By: Jim Bailey
The USFL is off to a fresh new start. We completed a transaction last week in which the organization was restructured to be owned by a new entity called Touchdown Management, LLC. It is owned and managed by a group selected because of their extensive football managerial experience at the NFL, arena and college levels, as well as general managerial, legal and financial expertise. That transaction finally removed all vestiges of a management program that had been doomed to failure.
While we are virtually starting over in some respects, the new management team has been hard at work over the past six months conducting research, concentrating on developing and articulating the vision and concept for the operation of the league, establishing the best internal structure for operating the league, creating realistic financial forecasts for the league and developing realistic financial and business plans as well as a plan of capitalization. Also, the fundamental principles and organizational details for the football operations of the league have been developed and documented, including extensive legal research and documentation. For reasons that will become apparent as you read on, much of this work has had to be conducted quietly behind the scenes so as not to interfere with an ongoing federal investigation.
So what was the problem? Simply stated, mismanagement followed by (or perhaps attributable to) criminal embezzlement and tax fraud. Many of our followers have expressed concern about the slow progress of the USFL. We did not find it appropriate to disclose these issues and their impact on the league until the criminal investigation had run its course and we had been successful in removing the culprit from our midst. That time has come and we think those who have been following us deserve to know the whole story.
Jaime Cuadra, the founder and leader of the enterprise, was responsible for these devastating actions. Late in 2011, Mr. Cuadra formed two entities, EndZone Sports Management, LLC and United States Football League, LLC (USFL). USFL acquired the intangible property rights to its name, and EndZone was the sole owner of the USFL. Although Mr. Cuadra gave ownership interests in EndZone to a few others, he retained a greater ownership interest than any of the others and relied on the fact that he was the sole source of funding to establish unilateral control.
That funding source evaporated when the other USFL owners learned in February 2013 that Mr. Cuadra had admitted to embezzling funds from his outside employer, a part of which had been used to support USFL activities. The other owners demanded that Mr. Cuadra resign immediately as an officer and manager of EndZone and USFL and surrender all his voting rights. He promptly complied as an FBI investigation ensued over the next several months that resulted in Mr. Cuadra entering a plea of guilty to embezzling more than $1,000,000 and tax fraud on June 24, 2013. The U.S District Court accepted that plea on July 10.
Throughout 2012 (prior to the disclosure of his embezzlement), Mr. Cuadra’s regime had been hallmarked by inconsistency of purpose, mismanagement and wasteful spending. He focused prematurely and disproportionately on matters such as public relations, branding and an ill-fated attempt at merchandising in lieu of focusing on the quality of the football product. Continually crippled by the lack of funding, he always seemed to come up with the money needed to indulge in these ancillary aspects of the operation.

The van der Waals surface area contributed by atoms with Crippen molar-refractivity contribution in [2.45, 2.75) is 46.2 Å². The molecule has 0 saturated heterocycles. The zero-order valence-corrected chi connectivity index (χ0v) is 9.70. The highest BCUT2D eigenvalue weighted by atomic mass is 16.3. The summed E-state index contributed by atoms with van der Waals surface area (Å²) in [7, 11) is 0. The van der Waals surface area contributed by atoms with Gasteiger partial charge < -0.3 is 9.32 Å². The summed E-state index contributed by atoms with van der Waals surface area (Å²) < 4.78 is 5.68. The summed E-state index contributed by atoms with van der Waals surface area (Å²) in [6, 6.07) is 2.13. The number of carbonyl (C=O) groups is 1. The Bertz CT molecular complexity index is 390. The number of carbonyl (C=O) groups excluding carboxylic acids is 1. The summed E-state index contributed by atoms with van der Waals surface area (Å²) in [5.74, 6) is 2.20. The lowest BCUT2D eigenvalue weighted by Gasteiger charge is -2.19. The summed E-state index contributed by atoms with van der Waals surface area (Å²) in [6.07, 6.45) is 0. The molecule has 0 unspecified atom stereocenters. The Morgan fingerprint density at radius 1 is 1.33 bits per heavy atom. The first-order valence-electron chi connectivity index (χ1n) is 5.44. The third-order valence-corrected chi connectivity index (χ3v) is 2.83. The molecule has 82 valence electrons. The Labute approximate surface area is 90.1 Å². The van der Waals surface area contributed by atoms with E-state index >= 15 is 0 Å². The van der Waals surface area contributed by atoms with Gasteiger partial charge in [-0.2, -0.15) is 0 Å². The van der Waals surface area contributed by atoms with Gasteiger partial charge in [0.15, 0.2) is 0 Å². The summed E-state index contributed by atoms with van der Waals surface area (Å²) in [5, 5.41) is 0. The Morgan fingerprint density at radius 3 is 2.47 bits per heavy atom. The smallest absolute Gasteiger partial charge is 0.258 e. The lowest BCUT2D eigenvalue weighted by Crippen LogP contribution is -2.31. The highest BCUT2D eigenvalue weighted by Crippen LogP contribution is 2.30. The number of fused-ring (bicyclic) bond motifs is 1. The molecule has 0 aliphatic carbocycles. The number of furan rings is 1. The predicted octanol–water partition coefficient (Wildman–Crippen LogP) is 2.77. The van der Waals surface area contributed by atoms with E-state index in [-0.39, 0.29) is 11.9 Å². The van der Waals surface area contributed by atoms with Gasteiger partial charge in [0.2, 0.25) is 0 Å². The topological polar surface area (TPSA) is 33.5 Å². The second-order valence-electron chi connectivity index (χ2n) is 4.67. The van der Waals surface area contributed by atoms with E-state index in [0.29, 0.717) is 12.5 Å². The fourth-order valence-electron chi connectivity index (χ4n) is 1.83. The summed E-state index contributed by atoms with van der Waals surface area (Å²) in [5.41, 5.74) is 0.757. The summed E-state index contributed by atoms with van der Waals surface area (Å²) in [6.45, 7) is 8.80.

Mr. Cuadra also developed and pursued a flawed (and failed) capitalization plan, attempting to attract funding both from team owners and from passive investors in the league. Criteria had been developed to determine optimum cities for the placement of teams. But those criteria were quickly abandoned whenever a prospective team owner in a non-qualifying city appeared to have capital to invest. Few efforts were made to attract passive investment in the league, but those that were attempted failed.
And so, much of the time Mr. Cuadra had management control of USFL was wasted and much of what he spent was wasted. Fortunately, he had little interest in football operations and therefore didn’t interfere with the football operations expertise available. As a result the fundamental principles and organizational details for the football operations of the league were established and remain viable.
Following Mr. Cuadra’s resignation, the new management team realized that in order to be successful, it must completely sever all connections of any kind with Mr. Cuadra. To that end Touchdown Management, LLC was formed, which will own a new United States Football League, LLC, (the entity previously known by that name having been required to change its name and consent to the new entity bearing the same name). Touchdown and the new USFL have acquired the intangible property rights and all other assets (but not the liabilities) of EndZone and the old USFL.
With the closing of that transaction on Aug. 1, the United States Football League is open for business under new management, and ready to move this exciting new league forward. The next order of business is to attract sufficient investment in the USFL to fund operations. Of necessity, much of the fundraising effort will be conducted behind the scenes. We ask for your continued patience as we pursue this vital next step. We will report what we can when we can. Once we attract the first wave of funding, we will be in a position to begin selecting team cities, hiring local management and staffing up to put teams together and commence operations.
The USFL has hit its fair share of stumbling blocks over the course of the last year and a half. But we are confident we now have the right team and the right concept at the right time to establish the United States Football League and make it a success.